Always (Font-tastic)

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My monthly email update from myfonts.com has introduced another lovely script to my library. Below is an excerpt from the source.

There is a style of handwriting fonts that we at MyFonts have dubbed “creative common” — inventive variations on what may initially seem to be ordinary handwriting, but is rather fancier when you take a close look. Check out bestsellers like Satisfaction and Nothing, and you’ll know what we mean. The successful new script Always from Anton Scholtz is a family in the same vein but is a somewhat more ornate variation on the informal script theme. With its four weights, from Light to Fat, it offers four distinct flavors, giving you plenty of variety for all possible uses — from packaging and book covers to greeting cards and advertising. All weights come with a set of automatic ligatures for a more natural, handwritten effect.

Free web background resources and working with patterns in Photoshop

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I'm designing a blog for a local writer and one of her criteria is an Indian-style pattern element. I went on a google search for free web backgrounds and came across The Ultimate List Sources for Free Background Patterns at instantshift.com. I ended up choosing a site called bgpatterns.com to create my pattern. I like this site because you can adjust the pattern icon, size, color, texture and opacity in their user-friendly pattern generator. I've included some screen captures from my process here:

1. Select your pattern icon.

2. Select the color.

3. Adjust the texture and/or opacity.

4. Download your pattern.

Creating the pattern in Photoshop

1. Open your pattern download in Photoshop. Click Edit > Define Pattern. Name it whatever you want. Close the file.

2. Click File > New to create the canvas for your background pattern. Make it big - like 1400 pixels by 1400 pixels.
3. Click Edit > Fill and then "pattern" from the drop down menu. Select your pattern.

4.…

Upcoming Spring Craft Fairs in Philly and Brooklyn

Spring is almost here and craft makers and craft buyers are gearing up for craft fair season! Check out the list below and mark your calendars.  All of these fairs are still in need of vendors.

UPCOMING SPRING CRAFT FAIRS: 

April 17th, 11-6pm

Philadelphia Designers Market, First Baptist Church of Philadelphia, 123 South 17th St, Philadelphia; Set up as a fashion retail/shopping experience the Market allows designers to directly interact with their customers at low cost, little hassle and high exposure. This format provides designers an environment in which they can foster relationships between themselves, other businesses and consumers. Cost is $100 for the day. Register at their website.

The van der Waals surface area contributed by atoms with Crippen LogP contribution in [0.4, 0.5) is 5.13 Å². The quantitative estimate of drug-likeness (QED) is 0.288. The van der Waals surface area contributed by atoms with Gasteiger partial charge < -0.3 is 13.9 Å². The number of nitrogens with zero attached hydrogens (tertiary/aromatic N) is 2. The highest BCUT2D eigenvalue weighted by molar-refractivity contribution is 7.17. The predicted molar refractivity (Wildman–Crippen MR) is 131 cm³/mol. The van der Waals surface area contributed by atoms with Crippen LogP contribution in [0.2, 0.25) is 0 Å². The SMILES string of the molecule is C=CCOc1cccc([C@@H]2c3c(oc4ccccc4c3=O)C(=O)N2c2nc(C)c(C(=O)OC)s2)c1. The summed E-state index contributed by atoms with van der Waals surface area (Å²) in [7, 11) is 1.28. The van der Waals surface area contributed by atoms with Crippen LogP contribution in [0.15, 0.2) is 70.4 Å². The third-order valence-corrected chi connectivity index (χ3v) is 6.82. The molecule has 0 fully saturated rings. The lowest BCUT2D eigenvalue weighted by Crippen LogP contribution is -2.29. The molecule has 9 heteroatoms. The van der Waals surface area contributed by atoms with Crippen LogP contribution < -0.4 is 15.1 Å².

http://www.philadelphiadesignersmarket.com
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April 24th 11-6pm

Fishtown Shadfest, Penn Treaty Park in Historic Fishtown, Philadelphia; Artists & crafters interested in vending may contact Minna Aaparyti: MKABooks@msn.com
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Pretty Puerto Vallarta

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Now that it is starting to get light out a little longer, my winter blues are fading away. Until the temperature gets above 60 though, I still like to daydream about tropical places. Today's post brings me back to the warm beaches of Puerto Vallarta. I'll use my talented husband's description of the scene since he (always) describes it best. He also took these beautiful photographs. This is an excerpt from his travel article on DivineCaroline.com:
The statues spaced evenly along the promenade were a revelation: gods and goddesses swirling in a maelstrom towards the palms, twisting in the midst of physical transformation, looking down upon their thrones, and ordering their monks to build them a ladder to the heavens. The synthesis of these sights and sounds created the atmosphere you crave when traveling southward. If you want history and refinement, if you want the waltz, go to Europe. But if you want creativity and vitality, the samba, the salsa, or the tango, go to a plac…

New cards in my shop: The Easter Egg Painters

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The Easter Egg Painters are hard at work! This card is colorful and unique and perfect to send to your loved ones on Easter. Click RIGHT HERE to order and see more photos.

DIY gift tags

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I needed to figure out a quick but crafty way to thank my wonderful customers for their orders. Using scrap paper, my letter stamp set, an ink pad, scissors, and hole puncher, I created my new "thank you gift tags" to attach to my orders. I also made a couple "to/from" tags for any gift wrap orders. It's so easy - you don't even need any instruction. Just remember to put the stamp letters backwards on the stamper!

PBR Craft Challenge and the Mini-Plushies Hand-stitching Tutorial

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The Philadelphia Independent Craft Market's 2nd Annual PBR Craft Challenge took place this past Saturday at the lovely and lofty 2424 Studios in Fishtown. The creative energy electrified the room as crafters displayed their PBR-themed artistry to the echoing beat of the live music. Tee shirts, knitted toys in the shape of a beer can (a starter tool for babies, they say), prints, cuff links – you name it, a PBR theme applied. My favorite table (of course) was the Handmade Philly table where our very own Ruth Schanbacher held a tutorial on hand-stitching with felt. Click RIGHT HERE to visit the Handmade Philly blog for photos and instructions on creating your very own mini-plushie.